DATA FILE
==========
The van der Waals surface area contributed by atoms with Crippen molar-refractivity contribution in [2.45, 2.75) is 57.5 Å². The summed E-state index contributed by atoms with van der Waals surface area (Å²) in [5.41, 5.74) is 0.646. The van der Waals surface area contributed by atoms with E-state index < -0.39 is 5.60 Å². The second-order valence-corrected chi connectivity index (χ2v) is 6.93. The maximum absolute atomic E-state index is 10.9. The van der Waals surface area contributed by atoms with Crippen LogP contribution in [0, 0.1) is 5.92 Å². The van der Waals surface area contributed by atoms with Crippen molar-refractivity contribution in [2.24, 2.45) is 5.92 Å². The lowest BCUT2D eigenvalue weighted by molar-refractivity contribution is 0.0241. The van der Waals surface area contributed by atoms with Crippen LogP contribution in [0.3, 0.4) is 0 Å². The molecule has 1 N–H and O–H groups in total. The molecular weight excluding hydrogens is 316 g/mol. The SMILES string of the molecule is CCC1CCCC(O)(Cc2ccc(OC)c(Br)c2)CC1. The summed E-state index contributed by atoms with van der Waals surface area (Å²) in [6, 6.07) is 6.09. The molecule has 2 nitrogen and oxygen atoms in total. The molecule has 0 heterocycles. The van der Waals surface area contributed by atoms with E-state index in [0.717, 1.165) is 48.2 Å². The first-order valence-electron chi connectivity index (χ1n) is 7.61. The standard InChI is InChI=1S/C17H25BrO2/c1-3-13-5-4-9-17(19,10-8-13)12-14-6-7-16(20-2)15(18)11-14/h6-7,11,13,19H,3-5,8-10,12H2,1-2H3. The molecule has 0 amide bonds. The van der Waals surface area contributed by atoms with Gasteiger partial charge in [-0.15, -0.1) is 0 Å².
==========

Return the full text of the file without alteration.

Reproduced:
The van der Waals surface area contributed by atoms with Crippen molar-refractivity contribution in [2.45, 2.75) is 57.5 Å². The summed E-state index contributed by atoms with van der Waals surface area (Å²) in [5.41, 5.74) is 0.646. The van der Waals surface area contributed by atoms with E-state index < -0.39 is 5.60 Å². The second-order valence-corrected chi connectivity index (χ2v) is 6.93. The maximum absolute atomic E-state index is 10.9. The van der Waals surface area contributed by atoms with Crippen LogP contribution in [0, 0.1) is 5.92 Å². The van der Waals surface area contributed by atoms with Crippen molar-refractivity contribution in [2.24, 2.45) is 5.92 Å². The lowest BCUT2D eigenvalue weighted by molar-refractivity contribution is 0.0241. The van der Waals surface area contributed by atoms with Crippen LogP contribution in [0.3, 0.4) is 0 Å². The molecule has 1 N–H and O–H groups in total. The molecular weight excluding hydrogens is 316 g/mol. The SMILES string of the molecule is CCC1CCCC(O)(Cc2ccc(OC)c(Br)c2)CC1. The summed E-state index contributed by atoms with van der Waals surface area (Å²) in [6, 6.07) is 6.09. The molecule has 2 nitrogen and oxygen atoms in total. The molecule has 0 heterocycles. The van der Waals surface area contributed by atoms with E-state index in [0.717, 1.165) is 48.2 Å². The first-order valence-electron chi connectivity index (χ1n) is 7.61. The standard InChI is InChI=1S/C17H25BrO2/c1-3-13-5-4-9-17(19,10-8-13)12-14-6-7-16(20-2)15(18)11-14/h6-7,11,13,19H,3-5,8-10,12H2,1-2H3. The molecule has 0 amide bonds. The van der Waals surface area contributed by atoms with Gasteiger partial charge in [-0.15, -0.1) is 0 Å².